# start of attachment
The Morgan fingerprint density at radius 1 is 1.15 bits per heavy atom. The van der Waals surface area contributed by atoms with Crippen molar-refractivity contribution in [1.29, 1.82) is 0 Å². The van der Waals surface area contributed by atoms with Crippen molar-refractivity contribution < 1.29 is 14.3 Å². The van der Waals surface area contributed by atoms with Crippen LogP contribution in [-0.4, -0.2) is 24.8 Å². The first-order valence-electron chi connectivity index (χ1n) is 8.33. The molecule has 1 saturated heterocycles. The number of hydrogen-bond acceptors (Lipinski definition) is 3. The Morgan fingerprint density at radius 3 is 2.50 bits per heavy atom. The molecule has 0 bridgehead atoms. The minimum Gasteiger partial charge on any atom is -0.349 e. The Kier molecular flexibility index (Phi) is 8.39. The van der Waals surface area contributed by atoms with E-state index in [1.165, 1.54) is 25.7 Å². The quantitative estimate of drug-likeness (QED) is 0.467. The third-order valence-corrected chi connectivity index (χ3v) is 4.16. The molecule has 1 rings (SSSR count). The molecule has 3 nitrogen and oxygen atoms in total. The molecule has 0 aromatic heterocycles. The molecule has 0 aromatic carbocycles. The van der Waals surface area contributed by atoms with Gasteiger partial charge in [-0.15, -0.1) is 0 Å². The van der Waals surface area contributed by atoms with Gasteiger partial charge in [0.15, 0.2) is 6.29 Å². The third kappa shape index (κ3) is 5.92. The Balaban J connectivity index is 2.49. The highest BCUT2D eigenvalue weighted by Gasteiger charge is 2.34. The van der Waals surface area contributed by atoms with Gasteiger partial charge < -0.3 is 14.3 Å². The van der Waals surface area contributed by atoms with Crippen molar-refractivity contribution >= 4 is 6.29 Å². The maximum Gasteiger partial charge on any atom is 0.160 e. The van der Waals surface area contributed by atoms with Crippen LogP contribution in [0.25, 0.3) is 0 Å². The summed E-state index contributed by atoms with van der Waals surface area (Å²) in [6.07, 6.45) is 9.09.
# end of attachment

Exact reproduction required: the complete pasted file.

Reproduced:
The Morgan fingerprint density at radius 1 is 1.15 bits per heavy atom. The van der Waals surface area contributed by atoms with Crippen molar-refractivity contribution in [1.29, 1.82) is 0 Å². The van der Waals surface area contributed by atoms with Crippen molar-refractivity contribution < 1.29 is 14.3 Å². The van der Waals surface area contributed by atoms with Crippen LogP contribution in [-0.4, -0.2) is 24.8 Å². The first-order valence-electron chi connectivity index (χ1n) is 8.33. The molecule has 1 saturated heterocycles. The number of hydrogen-bond acceptors (Lipinski definition) is 3. The Morgan fingerprint density at radius 3 is 2.50 bits per heavy atom. The molecule has 0 bridgehead atoms. The minimum Gasteiger partial charge on any atom is -0.349 e. The Kier molecular flexibility index (Phi) is 8.39. The van der Waals surface area contributed by atoms with E-state index in [1.165, 1.54) is 25.7 Å². The quantitative estimate of drug-likeness (QED) is 0.467. The third-order valence-corrected chi connectivity index (χ3v) is 4.16. The molecule has 1 rings (SSSR count). The molecule has 3 nitrogen and oxygen atoms in total. The molecule has 0 aromatic heterocycles. The molecule has 0 aromatic carbocycles. The van der Waals surface area contributed by atoms with Gasteiger partial charge in [-0.15, -0.1) is 0 Å². The van der Waals surface area contributed by atoms with Gasteiger partial charge in [0.15, 0.2) is 6.29 Å². The third kappa shape index (κ3) is 5.92. The Balaban J connectivity index is 2.49. The highest BCUT2D eigenvalue weighted by Gasteiger charge is 2.34. The van der Waals surface area contributed by atoms with Gasteiger partial charge < -0.3 is 14.3 Å². The van der Waals surface area contributed by atoms with Crippen molar-refractivity contribution >= 4 is 6.29 Å². The maximum Gasteiger partial charge on any atom is 0.160 e. The van der Waals surface area contributed by atoms with Crippen LogP contribution in [0.25, 0.3) is 0 Å². The summed E-state index contributed by atoms with van der Waals surface area (Å²) in [6.07, 6.45) is 9.09.